Transcript of “Consequences of a TN DUI Conviction – Part 1”
Author: Steven Oberman
Click here to listen to the podcast.
Originally Posted: November 21, 2011
If you are convicted of a DUI charge, the judge may sentence you to jail, fine you huge amounts of money, revoke your driver’s license, require that you use electronic devices to ensure you are not drinking, and order that you pick up trash on the side of the road, while wearing an orange vest emblazoned with the words: “DRUNK DRIVER.”
These are just some of the penalties that come from the court, but they are just the tip of the iceberg when it comes to other ways a DUI conviction may impact your life.
Hello, my name is Steve Oberman, and today I will talk about the collateral consequences of a DUI. By collateral consequences, I mean the problems that result from a DUI conviction but have little to do with the formal penalties someone faces in court. This is part one of a multi-part series. In this podcast I will cover how a DUI conviction negatively affects a person’s auto, health, and life insurance benefits, ability to file for bankruptcy, ability to secure a handgun carry permit, and freedom of travel.
Let’s start with Insurance.
While you may already know through common knowledge that auto insurance premiums may increase after a DUI conviction, you may not know that premiums may stay at that level for five years after a conviction. Your insurance provider may even terminate your policy due to the conviction. This may be especially true for people who are covered under their employer’s insurance. Many companies’ insurance policies will not insure an employee convicted of DUI, but a skilled lawyer can often help you work through this problem.
It is also likely you will have to obtain an SR-22 Form. Many refer to this as SR-22 insurance, but an SR-22 is only a form verifying you have liability insurance. The problem is that if you are required to have your company issue this form, it is likely to increase your insurance rates or result in the cancellation of your policy. If you have been convicted of DUI, you will likely be able to obtain insurance through another company, but your premiums will probably be much higher. Be certain to shop around for the best deal.
What most people don’t realize, though, is that along with auto insurance, health insurance companies may not insure you or may increase your rates once you have been convicted of this crime.
Life insurance policies follow similar strategies. Some policies exclude the death benefits if the deceased was determined to be intoxicated at the time of death. Worse yet, when purchasing the policy, failing to disclose a DUI conviction from years before may allow the company to deny death benefits even if the deceased was not intoxicated at the time of death.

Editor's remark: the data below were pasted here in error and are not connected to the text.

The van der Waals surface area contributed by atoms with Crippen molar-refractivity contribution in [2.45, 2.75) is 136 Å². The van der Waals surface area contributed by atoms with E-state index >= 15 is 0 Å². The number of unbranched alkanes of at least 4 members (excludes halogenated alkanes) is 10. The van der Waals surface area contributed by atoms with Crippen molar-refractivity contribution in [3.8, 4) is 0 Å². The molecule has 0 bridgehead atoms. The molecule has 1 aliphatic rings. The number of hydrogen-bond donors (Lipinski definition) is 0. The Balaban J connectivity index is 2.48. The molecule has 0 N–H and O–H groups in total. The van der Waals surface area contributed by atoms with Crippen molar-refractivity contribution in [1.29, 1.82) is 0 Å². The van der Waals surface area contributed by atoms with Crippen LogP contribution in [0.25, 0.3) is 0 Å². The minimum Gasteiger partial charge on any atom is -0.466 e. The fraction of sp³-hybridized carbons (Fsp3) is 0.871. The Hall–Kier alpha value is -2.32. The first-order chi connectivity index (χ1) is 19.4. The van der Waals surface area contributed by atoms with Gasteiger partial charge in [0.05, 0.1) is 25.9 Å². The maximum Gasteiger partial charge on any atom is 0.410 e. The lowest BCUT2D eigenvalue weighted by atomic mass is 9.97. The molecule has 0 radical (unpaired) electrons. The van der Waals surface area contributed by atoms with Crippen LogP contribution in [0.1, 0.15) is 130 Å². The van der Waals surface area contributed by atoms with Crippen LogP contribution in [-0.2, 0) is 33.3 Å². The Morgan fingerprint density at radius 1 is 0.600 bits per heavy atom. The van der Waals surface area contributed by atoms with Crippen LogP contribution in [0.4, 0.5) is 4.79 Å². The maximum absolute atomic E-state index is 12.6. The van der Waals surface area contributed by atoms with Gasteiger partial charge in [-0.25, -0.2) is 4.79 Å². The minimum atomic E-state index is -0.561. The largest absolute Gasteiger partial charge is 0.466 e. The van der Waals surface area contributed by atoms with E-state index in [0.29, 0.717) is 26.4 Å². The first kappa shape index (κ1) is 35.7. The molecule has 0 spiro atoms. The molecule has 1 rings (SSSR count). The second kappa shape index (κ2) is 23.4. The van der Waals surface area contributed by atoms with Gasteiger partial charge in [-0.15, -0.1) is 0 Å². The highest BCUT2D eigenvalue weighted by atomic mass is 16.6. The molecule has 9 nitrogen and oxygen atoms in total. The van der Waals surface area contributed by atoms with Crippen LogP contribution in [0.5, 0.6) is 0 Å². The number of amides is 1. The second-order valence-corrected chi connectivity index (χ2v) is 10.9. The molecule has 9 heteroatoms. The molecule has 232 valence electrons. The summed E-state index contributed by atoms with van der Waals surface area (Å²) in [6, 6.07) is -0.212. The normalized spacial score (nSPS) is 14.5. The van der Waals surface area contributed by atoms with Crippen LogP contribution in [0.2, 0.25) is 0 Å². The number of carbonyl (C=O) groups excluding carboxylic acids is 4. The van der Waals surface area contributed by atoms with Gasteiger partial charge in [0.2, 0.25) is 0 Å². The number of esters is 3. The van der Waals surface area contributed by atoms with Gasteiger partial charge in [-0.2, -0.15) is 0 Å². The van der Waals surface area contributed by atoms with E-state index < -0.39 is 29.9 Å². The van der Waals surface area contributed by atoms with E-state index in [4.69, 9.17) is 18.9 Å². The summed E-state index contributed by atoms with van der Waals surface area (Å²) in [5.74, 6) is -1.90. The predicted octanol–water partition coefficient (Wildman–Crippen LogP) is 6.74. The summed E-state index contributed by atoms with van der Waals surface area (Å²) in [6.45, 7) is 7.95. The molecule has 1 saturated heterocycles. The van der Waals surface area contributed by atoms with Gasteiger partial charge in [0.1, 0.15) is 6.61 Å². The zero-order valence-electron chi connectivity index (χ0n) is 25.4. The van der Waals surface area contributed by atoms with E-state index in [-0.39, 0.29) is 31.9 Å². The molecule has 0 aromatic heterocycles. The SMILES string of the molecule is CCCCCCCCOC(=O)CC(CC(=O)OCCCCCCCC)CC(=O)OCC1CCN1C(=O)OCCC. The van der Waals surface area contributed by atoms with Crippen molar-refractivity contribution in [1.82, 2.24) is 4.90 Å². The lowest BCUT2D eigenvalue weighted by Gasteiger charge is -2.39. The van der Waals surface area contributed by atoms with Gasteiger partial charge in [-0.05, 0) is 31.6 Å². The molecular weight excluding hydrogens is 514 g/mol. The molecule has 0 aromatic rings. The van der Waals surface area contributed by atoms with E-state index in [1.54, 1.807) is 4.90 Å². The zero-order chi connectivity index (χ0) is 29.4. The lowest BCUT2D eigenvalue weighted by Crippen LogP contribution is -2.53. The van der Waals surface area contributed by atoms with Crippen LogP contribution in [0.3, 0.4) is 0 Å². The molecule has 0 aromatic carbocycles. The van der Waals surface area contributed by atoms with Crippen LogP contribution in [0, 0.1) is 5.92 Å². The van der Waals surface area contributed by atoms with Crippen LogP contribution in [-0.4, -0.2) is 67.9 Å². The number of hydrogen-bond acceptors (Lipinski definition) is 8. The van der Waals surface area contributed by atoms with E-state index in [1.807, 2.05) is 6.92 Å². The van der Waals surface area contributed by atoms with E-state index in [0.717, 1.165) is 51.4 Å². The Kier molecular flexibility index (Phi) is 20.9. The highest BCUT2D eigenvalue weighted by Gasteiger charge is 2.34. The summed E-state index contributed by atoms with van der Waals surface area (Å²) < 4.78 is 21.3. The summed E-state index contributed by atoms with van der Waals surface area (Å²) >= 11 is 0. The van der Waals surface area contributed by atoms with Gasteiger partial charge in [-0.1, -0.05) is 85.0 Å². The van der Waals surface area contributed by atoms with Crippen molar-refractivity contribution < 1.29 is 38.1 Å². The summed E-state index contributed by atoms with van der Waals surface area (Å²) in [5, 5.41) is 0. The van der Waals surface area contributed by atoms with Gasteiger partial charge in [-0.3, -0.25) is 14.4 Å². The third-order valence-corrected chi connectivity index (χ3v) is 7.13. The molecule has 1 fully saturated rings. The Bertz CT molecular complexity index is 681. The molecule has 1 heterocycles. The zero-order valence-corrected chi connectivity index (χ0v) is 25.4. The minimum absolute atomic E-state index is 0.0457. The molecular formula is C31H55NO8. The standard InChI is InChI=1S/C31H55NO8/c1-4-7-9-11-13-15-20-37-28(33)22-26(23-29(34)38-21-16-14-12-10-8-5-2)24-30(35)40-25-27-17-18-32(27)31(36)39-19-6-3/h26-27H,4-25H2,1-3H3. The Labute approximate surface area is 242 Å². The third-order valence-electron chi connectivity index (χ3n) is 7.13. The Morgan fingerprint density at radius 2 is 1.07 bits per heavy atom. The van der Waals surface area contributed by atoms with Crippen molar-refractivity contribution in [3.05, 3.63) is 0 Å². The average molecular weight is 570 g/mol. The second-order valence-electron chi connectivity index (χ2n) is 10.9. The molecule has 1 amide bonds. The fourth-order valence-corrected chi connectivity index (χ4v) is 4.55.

Not surprisingly, if insurance claims are denied, your bills may begin to pile up. If that occurs, and you have an accident resulting from a DUI, you may be forced to consider bankruptcy – except that a DUI conviction prevents debt relief for anyone affected by the DUI. In other words, bankruptcy courts are not allowed to discharge one penny of debt owed to victims injured as a result of an accident caused by an impaired driver. The law simply will not allow a person convicted of DUI to avoid paying money owed to a victim of a drunk driving accident.
For many though, insurance is not their primary concern. Instead, the constitutional right to bear arms and the ability to exercise that right with a handgun carry permit is essential.
However, if you live in Tennessee and are convicted of a DUI, you will not be permitted to obtain a handgun carry permit for five years after a DUI conviction. Two or more convictions in the 10 years before an application for a permit will also result in a denial of the application by the TN Department of Safety. Even if you were approved for a handgun carry permit in the past, your renewal will be denied if you have one DUI conviction within the last five years or two convictions within the last 10 years. And, you should be aware that Tennessee makes it a separate crime to drive under the influence with a handgun in your possession – even if you do have a permit.
Finally, I want to tell you about one of the least thought of consequences of DUI – travel outside the United States.
If a person wants to leave the U.S. after a DUI conviction, one should check with the U.S. Consulate in that county before making your reservations. It is better known that a felony conviction may restrict someone’s freedom to travel, but most people are surprised to learn that travel may be restricted for those persons convicted of a misdemeanor DUI.
For instance, someone trying to travel into Canada for a hunting trip withcted me. Because this person hired his friends recently contaa lawyer unfamiliar with this law and recommended the client plead guilty to a DUI two years earlier, he was not allowed to join the rest of his group entering our neighbor to the north. The client was understandably upset having just spent thousands of dollars to participate in this vacation.
If you want to learn more about the consequences of a DUI conviction, you may always visit our blog at www.tnduicenter.com. And be certain to listen to our next episode, when I will talk about some other collateral consequences of a DUI.
We hope you enjoyed listening to the DUI law podcast1 produced by the Oberman and Rice Law Firm. You may read about related legal matter on our websites at https://www.tndui.com and https://www.duiknoxville.com or visit our blog at https://www.tnduicenter.com. You may also speak to one of our lawyers by calling (865) 249-7200. Until next time, remember to drive safely.
Portions of this podcast were taken from Mr. Oberman’s text, DUI: The Crime and Consequences, Published by West/Thomson Reuters, 2011.See https://www.tndui.com/oberman-dui-textbooks.php#tndui
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